Organic Content?

After looking at your compaction situation, the next issue is whether your soil has sufficient organic matter to be healthy and fertile. Healthy landscape plants need a soil that provides sufficient nutrition for those plants. Healthy soil teams with microbial and earthworm activity which generates nutrients in the form that plants can best utilize. It is organic matter that feed the bacteria and earthworms. No organic matter, no soil microbial life.

Organic matter is that stuff that will decompose. It includes roots that have died, decomposing leaves, decomposing grass clippings, dead worms, dead microbes, and anything else that was alive and then died and can be decomposed.

Soil Under The Lawn - If you have not left your grass clippings on the lawn with every mowing and if you have not added any amendments such as peat moss or compost to your lawn in the past five years, you can assume that your soil is quite devoid of organic matter and that you definitely need to add some this season.

Soil Under Landscape Plants
If you rake up all the leaves each fall and bag them for the trash and if you have little or no mulch around your trees, shrubs, and garden plants, you can be sure you have lousy soil because there is little or no organic material there to feed the earthworms and soil microbs.

Testing For Organic Content
It is very difficult to get an accurate laboratory reading of the percentage of organic matter that exists in any home landscape. First of all, the organic matter will vary in volume all over the property. There can be variations in a bed every other square foot.

A poor man’s test is fairly simple. If you have sufficient organic matter in the soil you will have a good population of earthworms and you can count earthworms as we describe in the wildlife section of this file.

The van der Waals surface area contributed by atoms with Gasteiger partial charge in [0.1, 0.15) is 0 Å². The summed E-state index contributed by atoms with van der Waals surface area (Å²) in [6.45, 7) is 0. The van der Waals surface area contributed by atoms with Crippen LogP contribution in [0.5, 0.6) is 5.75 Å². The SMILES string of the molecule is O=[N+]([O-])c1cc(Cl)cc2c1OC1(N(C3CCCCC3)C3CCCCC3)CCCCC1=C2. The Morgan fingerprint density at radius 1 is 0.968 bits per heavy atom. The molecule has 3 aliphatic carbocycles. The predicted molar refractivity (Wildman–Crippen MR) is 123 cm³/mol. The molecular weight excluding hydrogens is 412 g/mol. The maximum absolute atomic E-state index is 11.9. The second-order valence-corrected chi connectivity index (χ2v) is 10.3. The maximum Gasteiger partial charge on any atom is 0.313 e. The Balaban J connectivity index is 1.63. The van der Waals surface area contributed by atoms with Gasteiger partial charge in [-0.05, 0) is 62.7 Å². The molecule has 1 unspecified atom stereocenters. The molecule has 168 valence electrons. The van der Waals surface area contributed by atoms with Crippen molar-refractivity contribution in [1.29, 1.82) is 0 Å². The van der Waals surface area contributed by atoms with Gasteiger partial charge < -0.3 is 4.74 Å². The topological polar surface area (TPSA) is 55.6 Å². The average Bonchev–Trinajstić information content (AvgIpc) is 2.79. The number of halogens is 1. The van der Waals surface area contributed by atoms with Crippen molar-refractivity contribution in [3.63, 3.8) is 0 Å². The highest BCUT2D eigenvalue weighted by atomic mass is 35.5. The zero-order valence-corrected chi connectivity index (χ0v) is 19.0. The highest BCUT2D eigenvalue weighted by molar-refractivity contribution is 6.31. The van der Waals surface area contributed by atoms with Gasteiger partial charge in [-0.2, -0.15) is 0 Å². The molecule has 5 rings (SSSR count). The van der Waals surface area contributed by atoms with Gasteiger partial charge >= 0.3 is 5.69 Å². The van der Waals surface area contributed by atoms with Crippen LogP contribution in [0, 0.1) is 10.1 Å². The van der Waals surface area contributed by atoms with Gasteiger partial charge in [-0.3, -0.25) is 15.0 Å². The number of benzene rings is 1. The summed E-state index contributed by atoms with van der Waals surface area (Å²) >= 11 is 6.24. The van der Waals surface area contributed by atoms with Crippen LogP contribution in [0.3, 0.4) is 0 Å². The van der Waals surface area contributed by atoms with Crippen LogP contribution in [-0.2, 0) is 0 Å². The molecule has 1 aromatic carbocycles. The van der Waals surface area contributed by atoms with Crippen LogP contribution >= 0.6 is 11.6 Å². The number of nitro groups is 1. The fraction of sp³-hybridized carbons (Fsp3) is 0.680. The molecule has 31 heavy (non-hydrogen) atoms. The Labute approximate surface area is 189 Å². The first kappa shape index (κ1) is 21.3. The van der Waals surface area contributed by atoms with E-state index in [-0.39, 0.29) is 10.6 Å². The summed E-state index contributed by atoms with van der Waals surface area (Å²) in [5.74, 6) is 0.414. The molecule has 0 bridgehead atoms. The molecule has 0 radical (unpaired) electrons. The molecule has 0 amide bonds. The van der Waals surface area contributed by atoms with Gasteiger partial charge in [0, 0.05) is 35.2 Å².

You can eyeball your soil for a rough indication of the organic content. Dig a hole in your lawn or garden down about 12 inches. Most organic matter is very dark in color so the darker the upper layer of topsoil (with some exceptions we won't worry about at this moment) the more likely you have a generous percentage of organic matter. If the top soil is the same light color as the subsoil, the dirt down at the bottom of a one foot deep hole, then you can suspect that you've used up most of the organic materials or worse, the topsoil was removed when the house was built and never replaced by the contractor.

Ideally the 3 to 5% organic matter, or humus, is distributed throughout the top 12 inches of soil. So if all the topsoil is in the top two inches and all the rest of that 12 inch layer is subsoil, you will have a problem growing healthy grass, healthy trees and shrubs or healthy anything. Remember, roots of lawns, trees and shrubs need to go down at least 4 to 6 inches, and 8 to 12 inches is better. If you determine that you are growing your landscape plants in subsoil, then we suggest you consider a major renovation of the soil.

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